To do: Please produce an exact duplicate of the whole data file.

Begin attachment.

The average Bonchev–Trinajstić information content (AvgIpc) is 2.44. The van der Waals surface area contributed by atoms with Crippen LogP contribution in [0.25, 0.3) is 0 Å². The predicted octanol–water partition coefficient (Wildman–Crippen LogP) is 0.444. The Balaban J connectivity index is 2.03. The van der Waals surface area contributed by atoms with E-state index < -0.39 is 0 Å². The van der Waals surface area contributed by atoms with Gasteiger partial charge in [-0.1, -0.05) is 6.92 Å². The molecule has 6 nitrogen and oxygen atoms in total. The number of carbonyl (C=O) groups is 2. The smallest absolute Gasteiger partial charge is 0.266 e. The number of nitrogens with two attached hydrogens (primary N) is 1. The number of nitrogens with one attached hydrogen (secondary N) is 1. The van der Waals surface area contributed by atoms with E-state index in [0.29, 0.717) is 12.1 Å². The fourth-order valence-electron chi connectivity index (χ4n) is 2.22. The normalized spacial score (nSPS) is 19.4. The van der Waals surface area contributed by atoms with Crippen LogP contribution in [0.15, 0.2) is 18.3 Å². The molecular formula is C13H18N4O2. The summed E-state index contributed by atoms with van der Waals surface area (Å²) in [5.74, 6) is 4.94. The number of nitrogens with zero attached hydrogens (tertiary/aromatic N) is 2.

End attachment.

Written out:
The average Bonchev–Trinajstić information content (AvgIpc) is 2.44. The van der Waals surface area contributed by atoms with Crippen LogP contribution in [0.25, 0.3) is 0 Å². The predicted octanol–water partition coefficient (Wildman–Crippen LogP) is 0.444. The Balaban J connectivity index is 2.03. The van der Waals surface area contributed by atoms with E-state index < -0.39 is 0 Å². The van der Waals surface area contributed by atoms with Gasteiger partial charge in [-0.1, -0.05) is 6.92 Å². The molecule has 6 nitrogen and oxygen atoms in total. The number of carbonyl (C=O) groups is 2. The smallest absolute Gasteiger partial charge is 0.266 e. The number of nitrogens with two attached hydrogens (primary N) is 1. The number of nitrogens with one attached hydrogen (secondary N) is 1. The van der Waals surface area contributed by atoms with E-state index in [0.29, 0.717) is 12.1 Å². The fourth-order valence-electron chi connectivity index (χ4n) is 2.22. The normalized spacial score (nSPS) is 19.4. The van der Waals surface area contributed by atoms with Crippen LogP contribution in [0.15, 0.2) is 18.3 Å². The molecular formula is C13H18N4O2. The summed E-state index contributed by atoms with van der Waals surface area (Å²) in [5.74, 6) is 4.94. The number of nitrogens with zero attached hydrogens (tertiary/aromatic N) is 2.